"Take off your shoes!" commands my friend Jodi from Long Island whenever I arrive at the doorway of her pretty, Mediterranean home. But I’m attached to my ruby slippers or Betty Mullers or whatever shoes I wore over. I don’t want to comply.
On the foyer rug, I can see the discarded flats, pumps and Converses of those who have arrived before me and have obeyed the "no shoes in the house" rule. Why does this rule agitate me so? Is it because most of my pants are too long and drag without heels? Is it because most of my friends are amazons who diminish me in stature when I’m forced to remove my shoes? Is it because I’m a fashion slave who adores stylish shoes? Maybe I just don’t like confronting rules as a guest in someone’s home.
Whatever the reason, I recognize that not only is it the homeowner’s right to impose a no-shoes rule, it’s also good for the planet. According to the Environmental Protection Agency (EPA), many of us track lawn pesticides, lead and other chemicals into our homes, not to mention dirt and God-knows-what from our city streets. Removing shoes also is easier on our carpets. Mine takes a beating, even with the removal of soccer cleats and muddy garden clogs.
Still, I’m too design-minded to stand for shoes scattered in my own entryway. The required solution: shoe storage that might convert me and keep my house cleaner.
One of the best storage benches I’ve found is the Ethan bench from Home Decorators ($269-$329). It has individual cubbies for housing 16 pairs of shoes and plush microfiber upholstery options in four colors. The same site offers a handsome wicker storage chest with doors for concealing 42-pairs of shoes ($300) which comes in three finishes.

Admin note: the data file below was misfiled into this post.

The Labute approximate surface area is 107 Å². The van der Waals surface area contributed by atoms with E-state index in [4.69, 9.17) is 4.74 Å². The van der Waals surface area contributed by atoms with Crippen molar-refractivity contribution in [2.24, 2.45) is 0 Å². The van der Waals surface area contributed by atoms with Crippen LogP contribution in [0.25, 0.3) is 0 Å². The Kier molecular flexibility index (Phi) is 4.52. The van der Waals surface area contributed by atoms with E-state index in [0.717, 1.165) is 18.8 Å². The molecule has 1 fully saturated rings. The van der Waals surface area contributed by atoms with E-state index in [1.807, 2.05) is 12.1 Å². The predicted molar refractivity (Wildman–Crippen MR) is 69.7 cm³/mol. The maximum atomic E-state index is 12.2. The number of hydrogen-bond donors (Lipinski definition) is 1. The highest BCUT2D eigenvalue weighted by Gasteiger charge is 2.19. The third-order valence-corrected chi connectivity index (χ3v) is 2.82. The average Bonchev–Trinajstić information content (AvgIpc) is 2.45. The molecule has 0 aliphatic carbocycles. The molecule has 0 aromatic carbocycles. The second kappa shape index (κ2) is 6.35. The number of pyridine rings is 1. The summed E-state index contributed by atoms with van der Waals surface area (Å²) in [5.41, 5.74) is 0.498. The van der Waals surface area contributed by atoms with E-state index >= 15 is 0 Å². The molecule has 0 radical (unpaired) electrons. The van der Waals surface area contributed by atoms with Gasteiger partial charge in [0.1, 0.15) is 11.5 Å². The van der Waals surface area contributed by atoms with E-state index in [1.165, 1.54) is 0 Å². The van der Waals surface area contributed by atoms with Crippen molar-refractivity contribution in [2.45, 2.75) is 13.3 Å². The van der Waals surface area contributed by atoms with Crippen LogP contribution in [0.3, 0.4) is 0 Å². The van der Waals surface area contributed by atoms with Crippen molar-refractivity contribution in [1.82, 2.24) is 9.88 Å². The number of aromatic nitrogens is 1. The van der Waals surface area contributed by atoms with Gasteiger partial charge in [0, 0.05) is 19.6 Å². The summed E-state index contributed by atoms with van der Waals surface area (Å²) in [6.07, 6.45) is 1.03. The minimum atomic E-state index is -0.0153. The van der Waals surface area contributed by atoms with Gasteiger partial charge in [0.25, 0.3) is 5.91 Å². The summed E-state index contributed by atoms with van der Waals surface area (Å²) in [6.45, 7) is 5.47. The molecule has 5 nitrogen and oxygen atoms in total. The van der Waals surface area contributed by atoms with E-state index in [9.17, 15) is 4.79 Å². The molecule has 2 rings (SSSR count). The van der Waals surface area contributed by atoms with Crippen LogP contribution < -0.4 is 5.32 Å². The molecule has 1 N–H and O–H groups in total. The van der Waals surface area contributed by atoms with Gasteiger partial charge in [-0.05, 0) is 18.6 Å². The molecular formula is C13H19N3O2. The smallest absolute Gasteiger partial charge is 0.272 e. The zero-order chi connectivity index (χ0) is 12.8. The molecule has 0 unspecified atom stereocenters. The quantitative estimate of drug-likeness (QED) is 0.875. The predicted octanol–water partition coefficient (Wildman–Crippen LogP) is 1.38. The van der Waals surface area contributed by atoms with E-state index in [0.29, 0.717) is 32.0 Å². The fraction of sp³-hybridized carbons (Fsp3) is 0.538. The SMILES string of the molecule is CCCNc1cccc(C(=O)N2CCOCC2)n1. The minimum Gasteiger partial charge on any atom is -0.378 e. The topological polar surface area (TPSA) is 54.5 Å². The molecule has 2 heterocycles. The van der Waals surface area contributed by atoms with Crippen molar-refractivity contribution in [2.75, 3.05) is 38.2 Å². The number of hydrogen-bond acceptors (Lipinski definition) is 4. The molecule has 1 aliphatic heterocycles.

But if you’re cramped for space, like most of us, the Mission style shoe storage chest from Improvements ($160) holds up to 9 pairs of shoes in a pull-down design that fits nicely in a hallway.
And, if you want to keep it cheap and simple, buy one or more of the stackable bamboo shoe racks from Seville Classics ($20). They’re designed for bedroom closets, but these utility racks fit nicely under entry tables and are more eco-friendly than their coated steel cousins.
One important tip for establishing a no-shoes inside policy: Alert guests to your rule before they arrive for a party. There’s nothing worse than neglecting to get a pedicure or having your big toe sticking out of a hole in your sock while sipping wine and trying to look cool at a shoe-less soiree.
Note: images not to scale.